Wednesday, January 24, 2007

Apparently, Darin Erstad Just Died

The media coverage of Darin Erstad's signing with the White Sox has read like one eulogy after another, overwrought memorials to his intangible qualities.

From the L.A. Times:

The Angels lost another link to their 2002 World Series team and a big chunk of their heart and soul Tuesday when Darin Erstad agreed to terms on a one-year contract with the Chicago White Sox that includes an option for 2008.

The deal, which is pending a physical this week, ends an 11-year Angels career marked by highlight-reel defensive plays, a spectacular 2000 season, several years of injury and frustration, and an endless reservoir of grit and determination.

"He's almost the last real gamer we have," Angels bench coach Ron Roenicke said. "I don't mean the other guys aren't gamers, but Darin is the old-school type, like David Eckstein and Adam Kennedy. He's probably the biggest gamer I've been around as a coach. He really doesn't play for personal success. He plays to win the game."

From the Angels' official website:

Another piece of the 2002 World Series squad has been lost as Darin Erstad signed a one-year deal with an option for 2008 to play for the White Sox....

Tim Salmon retired at the end of last season and Adam Kennedy signed with the Cardinals. Other key players from the Angels' championship season to have moved on include David Eckstein, Jarrod Washburn, Troy Glaus, Bengie Molina and Scott Spiezio, but Erstad will be remembered by most fans for his leave-nothing-on-the-field approach to the game.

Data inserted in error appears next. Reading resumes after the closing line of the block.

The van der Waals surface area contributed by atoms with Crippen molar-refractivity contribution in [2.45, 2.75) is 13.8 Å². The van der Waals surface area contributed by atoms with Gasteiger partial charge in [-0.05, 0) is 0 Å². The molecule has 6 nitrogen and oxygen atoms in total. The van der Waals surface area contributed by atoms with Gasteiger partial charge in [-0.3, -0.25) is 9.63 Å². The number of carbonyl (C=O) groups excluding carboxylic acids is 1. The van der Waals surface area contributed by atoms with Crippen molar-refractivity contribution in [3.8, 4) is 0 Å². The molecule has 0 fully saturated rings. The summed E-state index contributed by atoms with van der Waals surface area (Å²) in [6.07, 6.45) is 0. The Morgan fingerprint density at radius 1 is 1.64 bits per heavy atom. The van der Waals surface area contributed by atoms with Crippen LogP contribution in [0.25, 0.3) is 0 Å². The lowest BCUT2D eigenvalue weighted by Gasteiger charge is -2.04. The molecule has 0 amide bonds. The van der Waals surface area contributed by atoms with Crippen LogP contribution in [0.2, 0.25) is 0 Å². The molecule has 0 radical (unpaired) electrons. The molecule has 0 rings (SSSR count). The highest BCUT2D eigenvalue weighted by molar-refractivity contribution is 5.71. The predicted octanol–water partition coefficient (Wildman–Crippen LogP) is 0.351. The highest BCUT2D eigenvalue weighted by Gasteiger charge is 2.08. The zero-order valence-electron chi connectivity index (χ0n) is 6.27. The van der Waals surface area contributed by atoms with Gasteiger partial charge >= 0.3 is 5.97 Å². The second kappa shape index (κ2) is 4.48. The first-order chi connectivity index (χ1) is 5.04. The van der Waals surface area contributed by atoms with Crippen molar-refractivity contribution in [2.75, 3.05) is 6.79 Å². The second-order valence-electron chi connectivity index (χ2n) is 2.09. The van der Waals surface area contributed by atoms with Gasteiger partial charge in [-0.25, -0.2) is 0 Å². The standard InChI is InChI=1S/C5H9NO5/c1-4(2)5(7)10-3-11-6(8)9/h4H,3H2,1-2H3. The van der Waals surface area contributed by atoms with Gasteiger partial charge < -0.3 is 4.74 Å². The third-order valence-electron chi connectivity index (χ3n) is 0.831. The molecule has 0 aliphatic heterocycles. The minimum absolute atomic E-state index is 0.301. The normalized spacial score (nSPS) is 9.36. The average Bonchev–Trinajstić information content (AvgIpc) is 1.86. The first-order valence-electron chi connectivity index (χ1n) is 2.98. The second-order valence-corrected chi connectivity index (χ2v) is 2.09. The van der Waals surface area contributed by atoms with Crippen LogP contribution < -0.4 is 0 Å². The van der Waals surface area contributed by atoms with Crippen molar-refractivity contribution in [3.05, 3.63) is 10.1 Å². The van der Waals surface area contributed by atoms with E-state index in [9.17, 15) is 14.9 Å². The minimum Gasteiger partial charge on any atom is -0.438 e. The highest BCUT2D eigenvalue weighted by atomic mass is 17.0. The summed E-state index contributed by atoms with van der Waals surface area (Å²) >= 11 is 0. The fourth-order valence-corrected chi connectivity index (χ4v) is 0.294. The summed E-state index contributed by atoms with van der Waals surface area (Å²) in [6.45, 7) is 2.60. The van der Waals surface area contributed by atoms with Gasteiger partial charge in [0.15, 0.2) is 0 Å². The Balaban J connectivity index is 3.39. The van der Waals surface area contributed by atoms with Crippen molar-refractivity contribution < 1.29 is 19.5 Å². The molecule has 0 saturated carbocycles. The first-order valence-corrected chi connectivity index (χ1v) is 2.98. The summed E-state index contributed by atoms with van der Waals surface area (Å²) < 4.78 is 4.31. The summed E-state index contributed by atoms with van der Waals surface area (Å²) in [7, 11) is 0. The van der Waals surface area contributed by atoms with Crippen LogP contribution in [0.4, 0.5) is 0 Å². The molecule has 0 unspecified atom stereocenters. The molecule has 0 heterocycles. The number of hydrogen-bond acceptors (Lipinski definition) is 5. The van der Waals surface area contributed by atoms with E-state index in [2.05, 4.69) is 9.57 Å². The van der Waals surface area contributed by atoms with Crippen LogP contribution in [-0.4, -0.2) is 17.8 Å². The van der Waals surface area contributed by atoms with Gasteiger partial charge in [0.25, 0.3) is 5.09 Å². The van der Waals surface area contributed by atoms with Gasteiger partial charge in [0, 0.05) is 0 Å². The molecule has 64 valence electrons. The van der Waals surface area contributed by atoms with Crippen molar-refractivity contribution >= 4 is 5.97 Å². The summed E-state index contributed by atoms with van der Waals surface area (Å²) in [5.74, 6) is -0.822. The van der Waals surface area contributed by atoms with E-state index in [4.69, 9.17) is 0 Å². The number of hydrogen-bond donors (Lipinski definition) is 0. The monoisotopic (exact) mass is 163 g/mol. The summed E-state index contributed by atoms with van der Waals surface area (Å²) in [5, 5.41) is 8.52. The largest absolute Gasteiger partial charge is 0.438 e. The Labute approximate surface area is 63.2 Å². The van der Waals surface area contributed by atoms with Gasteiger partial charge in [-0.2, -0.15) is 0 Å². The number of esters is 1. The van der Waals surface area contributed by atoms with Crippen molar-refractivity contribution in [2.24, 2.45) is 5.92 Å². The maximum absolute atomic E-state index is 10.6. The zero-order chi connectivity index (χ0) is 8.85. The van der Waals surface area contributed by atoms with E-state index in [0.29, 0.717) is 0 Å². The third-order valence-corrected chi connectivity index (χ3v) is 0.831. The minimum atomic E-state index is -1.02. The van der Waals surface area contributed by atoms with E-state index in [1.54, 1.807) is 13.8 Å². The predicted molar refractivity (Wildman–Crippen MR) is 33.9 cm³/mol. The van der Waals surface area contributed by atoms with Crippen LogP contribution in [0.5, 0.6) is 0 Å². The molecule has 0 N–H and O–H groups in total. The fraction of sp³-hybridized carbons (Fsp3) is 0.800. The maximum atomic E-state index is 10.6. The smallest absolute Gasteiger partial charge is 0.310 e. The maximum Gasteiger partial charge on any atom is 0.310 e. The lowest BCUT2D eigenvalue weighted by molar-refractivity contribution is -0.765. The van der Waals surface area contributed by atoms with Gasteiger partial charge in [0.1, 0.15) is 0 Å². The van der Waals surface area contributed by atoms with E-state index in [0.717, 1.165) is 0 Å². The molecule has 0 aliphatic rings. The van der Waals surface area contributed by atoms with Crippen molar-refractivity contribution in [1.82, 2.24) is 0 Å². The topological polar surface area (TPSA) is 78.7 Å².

Note the repeated usage of the word "lost" as well as phrases like "a big chunk of their heart and soul"..."an endless reservoir of grit and determination"..."the last real gamer"..."his leave-nothing- on-the-field approach to the game."

Gee, do you suppose he's the type of player who would play the game for free?

When both fans and reporters love a guy, it's unsurprising his departure from a team feels like a death of sorts. It would just be nice to keep the guy off the obituaries page while he's still alive.

UPDATE: Also unsurprising: Fire Joe Morgan puts it much better than I ever could:

This is the power of personality and perception in sports. With virtually any other guy, you get hurt as much as Erstad did and play as poorly as Erstad did with that fat contract and you get absolutely crucified. You're stealing money from the club! You've got no heart! You're a bum!

But with the Punter, guys'll bend over backwards to say good things. Hey, he wasn't playing well, but he wasn't healthy -- and he's a leader in the clubhouse. Well, no, no he didn't really say much, but he didn't need to. He just lived the part. He was just there. Living. Breathing. Looking tough. Having stubble. Dirty hat-ting it. Smelling like sweat, like only a football player could.

I guess we could find someone to replace his smell ... but I doubt it.